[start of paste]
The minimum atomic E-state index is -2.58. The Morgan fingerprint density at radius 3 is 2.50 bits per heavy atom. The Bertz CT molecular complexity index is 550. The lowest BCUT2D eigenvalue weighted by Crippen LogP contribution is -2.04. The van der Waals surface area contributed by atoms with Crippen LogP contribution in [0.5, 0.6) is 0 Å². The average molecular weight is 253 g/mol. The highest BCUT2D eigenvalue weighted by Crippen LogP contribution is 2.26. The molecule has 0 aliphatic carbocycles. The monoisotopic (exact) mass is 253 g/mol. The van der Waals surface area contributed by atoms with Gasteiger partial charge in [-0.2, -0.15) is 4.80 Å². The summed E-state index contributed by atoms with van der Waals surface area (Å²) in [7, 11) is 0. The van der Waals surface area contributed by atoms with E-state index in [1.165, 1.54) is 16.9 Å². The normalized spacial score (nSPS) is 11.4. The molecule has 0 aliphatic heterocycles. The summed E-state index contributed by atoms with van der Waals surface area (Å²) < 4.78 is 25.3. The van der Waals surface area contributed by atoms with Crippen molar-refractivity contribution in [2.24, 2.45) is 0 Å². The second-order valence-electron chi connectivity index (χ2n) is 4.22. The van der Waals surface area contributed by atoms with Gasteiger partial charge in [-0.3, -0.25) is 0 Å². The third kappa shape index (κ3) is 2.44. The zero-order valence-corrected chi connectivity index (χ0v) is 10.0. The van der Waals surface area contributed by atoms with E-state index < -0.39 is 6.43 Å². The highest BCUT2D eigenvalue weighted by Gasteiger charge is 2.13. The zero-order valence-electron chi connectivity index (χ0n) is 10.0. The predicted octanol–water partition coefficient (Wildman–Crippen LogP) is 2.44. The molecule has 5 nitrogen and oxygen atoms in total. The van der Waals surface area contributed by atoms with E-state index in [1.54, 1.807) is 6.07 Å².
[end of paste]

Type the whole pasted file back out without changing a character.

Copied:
The minimum atomic E-state index is -2.58. The Morgan fingerprint density at radius 3 is 2.50 bits per heavy atom. The Bertz CT molecular complexity index is 550. The lowest BCUT2D eigenvalue weighted by Crippen LogP contribution is -2.04. The van der Waals surface area contributed by atoms with Crippen LogP contribution in [0.5, 0.6) is 0 Å². The average molecular weight is 253 g/mol. The highest BCUT2D eigenvalue weighted by Crippen LogP contribution is 2.26. The molecule has 0 aliphatic carbocycles. The monoisotopic (exact) mass is 253 g/mol. The van der Waals surface area contributed by atoms with Gasteiger partial charge in [-0.2, -0.15) is 4.80 Å². The summed E-state index contributed by atoms with van der Waals surface area (Å²) in [7, 11) is 0. The van der Waals surface area contributed by atoms with E-state index in [1.165, 1.54) is 16.9 Å². The normalized spacial score (nSPS) is 11.4. The molecule has 0 aliphatic heterocycles. The summed E-state index contributed by atoms with van der Waals surface area (Å²) < 4.78 is 25.3. The van der Waals surface area contributed by atoms with Crippen molar-refractivity contribution in [2.24, 2.45) is 0 Å². The second-order valence-electron chi connectivity index (χ2n) is 4.22. The van der Waals surface area contributed by atoms with Gasteiger partial charge in [-0.3, -0.25) is 0 Å². The third kappa shape index (κ3) is 2.44. The zero-order valence-corrected chi connectivity index (χ0v) is 10.0. The van der Waals surface area contributed by atoms with E-state index < -0.39 is 6.43 Å². The highest BCUT2D eigenvalue weighted by Gasteiger charge is 2.13. The zero-order valence-electron chi connectivity index (χ0n) is 10.0. The predicted octanol–water partition coefficient (Wildman–Crippen LogP) is 2.44. The molecule has 5 nitrogen and oxygen atoms in total. The van der Waals surface area contributed by atoms with E-state index in [1.54, 1.807) is 6.07 Å².